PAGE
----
Victoria's future (assuming she has one), is most likely going to stay with straight Warrior levels. If something wacky happens there might be some Generalist or Adept, but with that limited Intelligence she won't get all that much use out of Expert levels. She'll probably want to take some Attack Focus/Specialization feats to amp up her skill with one or the other of her weapons (and she'll probably want to get a masterwork weapon as well). Maneuver Finesse would get more use out of that Dexterity, and Improved Critical is always a good choice for anyone with a rapier. Move-By Action would also be handy for staying out of trouble. With lots of choices for feinting, stunting and generally leaping about, along with a potent combat ability, Victoria's got an exciting future ahead of her. If not a long one.

Saturday, July 18, 2009

DINO-PIRATES Characters: Shugo

At last, the ninja make an appearance. The DINO-PIRATES OF NINJA ISLAND setting includes four major character groups: Pirates (such as Chen), Natives (like Kana and Mbungo), Imperials (our friend Ming-Wa), and Ninjas, who have so far been unrepresented.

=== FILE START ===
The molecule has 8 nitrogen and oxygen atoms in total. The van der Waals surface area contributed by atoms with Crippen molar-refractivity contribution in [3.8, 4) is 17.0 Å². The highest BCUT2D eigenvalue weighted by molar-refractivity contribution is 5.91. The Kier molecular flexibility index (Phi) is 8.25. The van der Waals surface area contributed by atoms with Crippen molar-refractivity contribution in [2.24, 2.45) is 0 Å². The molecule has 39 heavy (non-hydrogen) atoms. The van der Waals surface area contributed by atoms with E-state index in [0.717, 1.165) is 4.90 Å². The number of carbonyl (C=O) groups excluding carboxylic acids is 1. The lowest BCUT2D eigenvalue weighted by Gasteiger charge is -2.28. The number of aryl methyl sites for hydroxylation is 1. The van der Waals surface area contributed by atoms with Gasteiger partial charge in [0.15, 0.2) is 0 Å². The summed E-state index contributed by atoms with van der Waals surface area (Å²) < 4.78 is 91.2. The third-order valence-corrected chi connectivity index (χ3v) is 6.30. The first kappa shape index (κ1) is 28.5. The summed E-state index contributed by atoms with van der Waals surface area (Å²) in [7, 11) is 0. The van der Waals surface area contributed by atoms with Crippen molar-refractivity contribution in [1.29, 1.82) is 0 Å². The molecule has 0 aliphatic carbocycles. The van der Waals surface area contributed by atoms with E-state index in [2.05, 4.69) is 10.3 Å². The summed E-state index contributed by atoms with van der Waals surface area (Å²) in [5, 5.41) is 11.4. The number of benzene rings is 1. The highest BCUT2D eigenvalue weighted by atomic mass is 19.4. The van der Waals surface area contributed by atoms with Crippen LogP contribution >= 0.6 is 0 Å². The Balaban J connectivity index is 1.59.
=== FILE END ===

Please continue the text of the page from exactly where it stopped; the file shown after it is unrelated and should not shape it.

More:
No longer: meet Shugo.

Raised within the fog-shrouded enclave of Ninja Island itself as part of the Gathering Cloud Clan, Shugo works to cloud men’s minds and conquer the enemies of all the clans through stealth and deception.

He is quiet, serious, and extraordinarily pessismistic for somebody who’s a ninja.

Shugo is the classic ninja: stealthy, skilled and deadly. Well, one day, maybe, he'll be deadly. Right now he's going to have to settle for two out of three. As our first example of the Generalist role, Shugo shows the wide range of this role with a broad array of skills, supernatural powers and the promise of real combat expertise.